Discernment is one of those less fashionable attributes. It’s not showy or pushy. It doesn’t demand the limelight and slips in quietly without an entourage. Appropriate for these times.
When the foundations of western society falter as we realise they were built on sand, it can be a disorientating time. And this is where discernment is an ally.
Discernment is an attribute we can cultivate
It’s easily overlooked. In the incessant din of opinion and counter opinion, who needs discernment when you can open any social media feed and be told what to wear, what to eat, what to do and what to think depending on your inclinations.
And this, this is something at the heart of our predicament. We have outsourced our wisdom to those who shout loudest or flatter our egos the best or reassure and soothe our fears in the most dulcet tones.
Discernment comes to our rescue, giving us pause before we jump on someone else’s train
Insecurity comes in many forms. Not knowing what to think and asking others to do that for us, is just one form. But it infantilises us.
Now more than ever, it looks to me, we are being asked to grow up. To use our powers of reflection and contemplation so we can discern where to put our attention, where and how to spend our time and money, when to act and when to pause.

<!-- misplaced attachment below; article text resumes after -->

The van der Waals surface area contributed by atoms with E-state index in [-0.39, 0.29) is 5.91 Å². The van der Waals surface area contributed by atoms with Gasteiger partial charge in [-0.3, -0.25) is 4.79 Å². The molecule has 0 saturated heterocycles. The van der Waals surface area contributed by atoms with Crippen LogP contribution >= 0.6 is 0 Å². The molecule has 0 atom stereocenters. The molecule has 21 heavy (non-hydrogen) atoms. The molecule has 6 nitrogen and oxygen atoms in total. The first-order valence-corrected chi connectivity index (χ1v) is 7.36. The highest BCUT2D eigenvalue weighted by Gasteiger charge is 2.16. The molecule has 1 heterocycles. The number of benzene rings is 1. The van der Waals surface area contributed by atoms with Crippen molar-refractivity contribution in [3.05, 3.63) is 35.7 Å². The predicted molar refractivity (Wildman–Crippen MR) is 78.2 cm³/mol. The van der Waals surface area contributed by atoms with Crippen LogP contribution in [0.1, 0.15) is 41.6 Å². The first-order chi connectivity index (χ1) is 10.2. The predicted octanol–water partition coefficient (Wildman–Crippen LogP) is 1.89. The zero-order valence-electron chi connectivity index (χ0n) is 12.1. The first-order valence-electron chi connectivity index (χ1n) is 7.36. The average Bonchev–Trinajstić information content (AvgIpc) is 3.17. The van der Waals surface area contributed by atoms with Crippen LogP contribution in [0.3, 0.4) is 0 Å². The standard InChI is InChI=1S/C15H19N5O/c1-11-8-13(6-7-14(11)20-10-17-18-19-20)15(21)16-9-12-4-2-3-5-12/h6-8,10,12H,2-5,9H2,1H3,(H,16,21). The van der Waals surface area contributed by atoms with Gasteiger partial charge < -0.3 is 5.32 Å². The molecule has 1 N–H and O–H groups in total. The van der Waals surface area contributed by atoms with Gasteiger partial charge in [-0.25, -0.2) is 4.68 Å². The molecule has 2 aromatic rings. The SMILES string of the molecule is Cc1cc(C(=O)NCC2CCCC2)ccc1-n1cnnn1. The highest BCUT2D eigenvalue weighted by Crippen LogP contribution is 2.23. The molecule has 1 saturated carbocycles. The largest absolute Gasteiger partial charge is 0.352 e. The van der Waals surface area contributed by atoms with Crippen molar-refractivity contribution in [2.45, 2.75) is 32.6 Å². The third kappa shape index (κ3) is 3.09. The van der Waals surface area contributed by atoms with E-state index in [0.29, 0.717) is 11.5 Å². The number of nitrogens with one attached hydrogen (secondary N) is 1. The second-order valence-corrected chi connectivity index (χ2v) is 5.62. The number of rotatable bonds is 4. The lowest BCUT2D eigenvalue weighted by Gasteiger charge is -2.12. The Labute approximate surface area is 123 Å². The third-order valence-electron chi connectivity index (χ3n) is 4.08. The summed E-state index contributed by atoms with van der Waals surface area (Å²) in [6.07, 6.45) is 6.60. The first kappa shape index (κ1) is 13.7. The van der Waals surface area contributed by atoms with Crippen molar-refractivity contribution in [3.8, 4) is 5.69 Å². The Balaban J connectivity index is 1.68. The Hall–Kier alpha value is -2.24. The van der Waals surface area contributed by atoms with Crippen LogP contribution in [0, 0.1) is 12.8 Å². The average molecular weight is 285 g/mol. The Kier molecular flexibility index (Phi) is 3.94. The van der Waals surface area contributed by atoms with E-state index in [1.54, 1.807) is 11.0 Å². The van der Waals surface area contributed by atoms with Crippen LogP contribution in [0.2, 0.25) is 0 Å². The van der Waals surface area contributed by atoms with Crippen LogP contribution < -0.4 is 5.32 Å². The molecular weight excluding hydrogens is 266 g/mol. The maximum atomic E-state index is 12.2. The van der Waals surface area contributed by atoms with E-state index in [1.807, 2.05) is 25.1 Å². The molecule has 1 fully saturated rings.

In learning something new, in my case about anti-racism work, it can be tempting to jump in with the right phrases, the cool memes and a show of activism but we know when it feels off (and so do others). When it is about being seen to be or do something simply because that recognition shores up our ego or fragile sense of self, then our actions are at best hollow and at worst counter productive or damaging.
Unlearning old habits of thought can be uncomfortable at times, but discernment is our ally
Just as we know when we are tired and hungry our mood is likely to drop and in that state, our judgement gets clouded; so too, when we discern we are wanting to act from a place of insecurity, we can pause and wait for a settling that will allow an action to arise that promotes connection rather than taking us further away
Pausing, allowing ourselves to settle, allowing love to fill us, can have far greater impact than a load of social media shares done in a rush of ‘I must do something.’
Discernment is not something to learn or acquire; it’s always available when we settle and get intimate with that felt sense that tells us we’re home.
Note: Written 6 August 2020, published 18 August 2020